Fabrication of Functional Cardiac, Skeletal, and Smooth Muscle Pumps In Vitro
Article first published online: 4 JUL 2010
© 2010, Copyright the Authors. Artificial Organs © 2010, International Center for Artificial Organs and Transplantation and Wiley Periodicals, Inc.
Volume 35, Issue 1, pages 69–74, January 2011
How to Cite
Evers, R., Khait, L. and Birla, R. K. (2011), Fabrication of Functional Cardiac, Skeletal, and Smooth Muscle Pumps In Vitro. Artificial Organs, 35: 69–74. doi: 10.1111/j.1525-1594.2010.01007.x
- Issue published online: 13 JAN 2011
- Article first published online: 4 JUL 2010
- Received August 2009; revised December 2009.
- Tissue engineering;
- Regenerative medicine;
- Cell culture;
- Decellular scaffold;
- Tissue construct;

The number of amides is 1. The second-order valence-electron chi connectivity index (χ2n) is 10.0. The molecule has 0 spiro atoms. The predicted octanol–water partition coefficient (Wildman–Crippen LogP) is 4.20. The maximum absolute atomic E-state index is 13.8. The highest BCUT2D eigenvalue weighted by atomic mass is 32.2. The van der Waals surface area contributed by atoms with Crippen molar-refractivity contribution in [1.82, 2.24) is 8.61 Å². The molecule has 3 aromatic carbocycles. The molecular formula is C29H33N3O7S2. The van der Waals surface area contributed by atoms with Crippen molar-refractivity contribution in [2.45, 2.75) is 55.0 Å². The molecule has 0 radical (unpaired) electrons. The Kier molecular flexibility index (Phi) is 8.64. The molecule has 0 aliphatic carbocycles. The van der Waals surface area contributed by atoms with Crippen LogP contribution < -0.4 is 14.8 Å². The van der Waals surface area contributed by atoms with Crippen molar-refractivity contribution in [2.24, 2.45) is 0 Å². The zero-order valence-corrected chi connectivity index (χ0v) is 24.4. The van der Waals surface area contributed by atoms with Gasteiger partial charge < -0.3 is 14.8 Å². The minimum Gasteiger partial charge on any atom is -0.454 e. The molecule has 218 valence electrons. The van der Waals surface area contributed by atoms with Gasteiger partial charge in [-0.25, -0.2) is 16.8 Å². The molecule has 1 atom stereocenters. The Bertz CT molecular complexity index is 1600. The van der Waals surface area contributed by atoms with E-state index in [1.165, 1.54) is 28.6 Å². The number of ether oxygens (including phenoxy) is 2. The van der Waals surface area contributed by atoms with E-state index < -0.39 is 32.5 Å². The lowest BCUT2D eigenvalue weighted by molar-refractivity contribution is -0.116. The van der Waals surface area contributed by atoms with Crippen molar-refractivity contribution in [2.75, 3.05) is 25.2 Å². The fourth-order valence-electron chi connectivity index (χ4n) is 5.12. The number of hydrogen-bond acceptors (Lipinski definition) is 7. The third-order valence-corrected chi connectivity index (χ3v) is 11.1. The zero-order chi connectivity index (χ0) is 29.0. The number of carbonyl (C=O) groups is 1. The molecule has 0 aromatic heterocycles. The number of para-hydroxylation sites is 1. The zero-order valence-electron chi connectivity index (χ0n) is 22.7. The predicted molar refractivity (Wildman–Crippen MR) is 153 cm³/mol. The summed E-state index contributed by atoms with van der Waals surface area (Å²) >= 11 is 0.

Cardiovascular disease is one of the leading causes of death in the United States, and new treatments need to be developed in order to provide novel therapies. Tissue engineering aims to develop biologic substitutes that restore tissue function. The purpose of the current study was to construct cell-based pumps, which can be viewed as biologic left ventricular assist devices. The pumps were fabricated by culturing cardiac, skeletal, and smooth muscle cells within a fibrin gel and then each 3-D tissue construct was wrapped around a decellularized rodent aorta. We described the methodology for pump fabrication along with functional performance metric, determined by the intra-luminal pressure. In addition, histologic evaluation showed a concentric organization of components, with the muscle cells positioned on the outermost surface, followed by the fibrin gel and the decellularized aorta formed the innermost layer. Though early in development, cell-based muscle pumps have tremendous potential to be used for basic and applied research, and with further development, can be used clinically as cell-based left ventricular assist devices.